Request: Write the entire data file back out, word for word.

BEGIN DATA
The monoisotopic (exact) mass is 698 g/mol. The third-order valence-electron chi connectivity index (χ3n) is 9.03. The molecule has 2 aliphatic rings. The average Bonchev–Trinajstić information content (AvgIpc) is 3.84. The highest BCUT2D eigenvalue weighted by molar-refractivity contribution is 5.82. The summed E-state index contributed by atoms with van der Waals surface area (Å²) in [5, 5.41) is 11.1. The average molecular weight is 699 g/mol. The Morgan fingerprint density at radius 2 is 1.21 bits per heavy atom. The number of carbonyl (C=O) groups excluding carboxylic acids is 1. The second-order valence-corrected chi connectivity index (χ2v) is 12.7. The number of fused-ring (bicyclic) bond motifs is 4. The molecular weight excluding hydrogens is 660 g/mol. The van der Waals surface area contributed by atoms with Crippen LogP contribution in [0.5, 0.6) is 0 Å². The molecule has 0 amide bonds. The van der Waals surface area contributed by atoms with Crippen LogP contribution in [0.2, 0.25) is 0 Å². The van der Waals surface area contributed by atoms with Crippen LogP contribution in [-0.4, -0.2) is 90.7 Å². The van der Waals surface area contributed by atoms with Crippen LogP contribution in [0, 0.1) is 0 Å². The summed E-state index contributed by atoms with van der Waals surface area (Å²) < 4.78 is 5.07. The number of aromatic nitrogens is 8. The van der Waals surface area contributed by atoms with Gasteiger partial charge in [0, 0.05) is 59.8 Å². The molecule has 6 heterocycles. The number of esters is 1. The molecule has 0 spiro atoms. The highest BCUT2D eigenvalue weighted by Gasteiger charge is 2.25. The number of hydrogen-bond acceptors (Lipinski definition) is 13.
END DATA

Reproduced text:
The monoisotopic (exact) mass is 698 g/mol. The third-order valence-electron chi connectivity index (χ3n) is 9.03. The molecule has 2 aliphatic rings. The average Bonchev–Trinajstić information content (AvgIpc) is 3.84. The highest BCUT2D eigenvalue weighted by molar-refractivity contribution is 5.82. The summed E-state index contributed by atoms with van der Waals surface area (Å²) in [5, 5.41) is 11.1. The average molecular weight is 699 g/mol. The Morgan fingerprint density at radius 2 is 1.21 bits per heavy atom. The number of carbonyl (C=O) groups excluding carboxylic acids is 1. The second-order valence-corrected chi connectivity index (χ2v) is 12.7. The number of fused-ring (bicyclic) bond motifs is 4. The molecular weight excluding hydrogens is 660 g/mol. The van der Waals surface area contributed by atoms with Crippen LogP contribution in [0.5, 0.6) is 0 Å². The molecule has 0 amide bonds. The van der Waals surface area contributed by atoms with Crippen LogP contribution in [0.2, 0.25) is 0 Å². The van der Waals surface area contributed by atoms with Crippen LogP contribution in [-0.4, -0.2) is 90.7 Å². The van der Waals surface area contributed by atoms with Crippen LogP contribution in [0, 0.1) is 0 Å². The summed E-state index contributed by atoms with van der Waals surface area (Å²) < 4.78 is 5.07. The number of aromatic nitrogens is 8. The van der Waals surface area contributed by atoms with Gasteiger partial charge in [0, 0.05) is 59.8 Å². The molecule has 6 heterocycles. The number of esters is 1. The molecule has 0 spiro atoms. The highest BCUT2D eigenvalue weighted by Gasteiger charge is 2.25. The number of hydrogen-bond acceptors (Lipinski definition) is 13.